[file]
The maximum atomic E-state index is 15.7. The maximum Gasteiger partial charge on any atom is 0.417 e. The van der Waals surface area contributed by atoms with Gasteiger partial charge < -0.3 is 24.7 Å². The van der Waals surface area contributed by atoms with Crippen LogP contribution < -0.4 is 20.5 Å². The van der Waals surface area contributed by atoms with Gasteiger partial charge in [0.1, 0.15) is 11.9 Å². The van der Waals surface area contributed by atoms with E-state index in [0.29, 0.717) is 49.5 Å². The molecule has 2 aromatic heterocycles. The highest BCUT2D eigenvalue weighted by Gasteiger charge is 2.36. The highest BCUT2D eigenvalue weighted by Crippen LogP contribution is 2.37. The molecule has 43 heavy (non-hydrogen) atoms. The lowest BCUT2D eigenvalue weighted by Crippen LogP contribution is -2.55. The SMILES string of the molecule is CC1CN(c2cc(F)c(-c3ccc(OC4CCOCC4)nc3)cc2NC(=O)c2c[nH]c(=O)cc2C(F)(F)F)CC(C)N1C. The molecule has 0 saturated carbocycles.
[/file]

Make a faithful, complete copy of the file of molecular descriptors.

The maximum atomic E-state index is 15.7. The maximum Gasteiger partial charge on any atom is 0.417 e. The van der Waals surface area contributed by atoms with Gasteiger partial charge < -0.3 is 24.7 Å². The van der Waals surface area contributed by atoms with Crippen LogP contribution < -0.4 is 20.5 Å². The van der Waals surface area contributed by atoms with Gasteiger partial charge in [0.1, 0.15) is 11.9 Å². The van der Waals surface area contributed by atoms with E-state index in [0.29, 0.717) is 49.5 Å². The molecule has 2 aromatic heterocycles. The highest BCUT2D eigenvalue weighted by Gasteiger charge is 2.36. The highest BCUT2D eigenvalue weighted by Crippen LogP contribution is 2.37. The molecule has 43 heavy (non-hydrogen) atoms. The lowest BCUT2D eigenvalue weighted by Crippen LogP contribution is -2.55. The SMILES string of the molecule is CC1CN(c2cc(F)c(-c3ccc(OC4CCOCC4)nc3)cc2NC(=O)c2c[nH]c(=O)cc2C(F)(F)F)CC(C)N1C. The molecule has 0 saturated carbocycles.